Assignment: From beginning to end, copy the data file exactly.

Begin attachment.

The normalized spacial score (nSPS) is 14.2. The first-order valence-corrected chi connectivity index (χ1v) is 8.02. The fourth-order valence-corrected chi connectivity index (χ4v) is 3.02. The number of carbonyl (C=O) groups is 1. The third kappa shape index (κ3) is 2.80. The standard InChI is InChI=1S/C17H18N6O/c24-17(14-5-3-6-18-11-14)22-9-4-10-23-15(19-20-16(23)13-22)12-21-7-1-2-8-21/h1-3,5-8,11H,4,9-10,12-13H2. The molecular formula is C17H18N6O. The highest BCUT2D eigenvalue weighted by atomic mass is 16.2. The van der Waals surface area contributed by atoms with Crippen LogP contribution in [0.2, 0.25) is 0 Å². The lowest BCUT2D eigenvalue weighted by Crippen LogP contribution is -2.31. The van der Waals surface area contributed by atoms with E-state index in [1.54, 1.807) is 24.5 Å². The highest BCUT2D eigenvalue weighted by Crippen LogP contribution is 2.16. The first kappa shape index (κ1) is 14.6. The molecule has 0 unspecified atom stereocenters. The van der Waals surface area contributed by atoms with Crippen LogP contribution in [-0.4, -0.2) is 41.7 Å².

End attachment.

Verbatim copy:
The normalized spacial score (nSPS) is 14.2. The first-order valence-corrected chi connectivity index (χ1v) is 8.02. The fourth-order valence-corrected chi connectivity index (χ4v) is 3.02. The number of carbonyl (C=O) groups is 1. The third kappa shape index (κ3) is 2.80. The standard InChI is InChI=1S/C17H18N6O/c24-17(14-5-3-6-18-11-14)22-9-4-10-23-15(19-20-16(23)13-22)12-21-7-1-2-8-21/h1-3,5-8,11H,4,9-10,12-13H2. The molecular formula is C17H18N6O. The highest BCUT2D eigenvalue weighted by atomic mass is 16.2. The van der Waals surface area contributed by atoms with Crippen LogP contribution in [0.2, 0.25) is 0 Å². The lowest BCUT2D eigenvalue weighted by Crippen LogP contribution is -2.31. The van der Waals surface area contributed by atoms with E-state index in [1.54, 1.807) is 24.5 Å². The highest BCUT2D eigenvalue weighted by Crippen LogP contribution is 2.16. The first kappa shape index (κ1) is 14.6. The molecule has 0 unspecified atom stereocenters. The van der Waals surface area contributed by atoms with Crippen LogP contribution in [-0.4, -0.2) is 41.7 Å².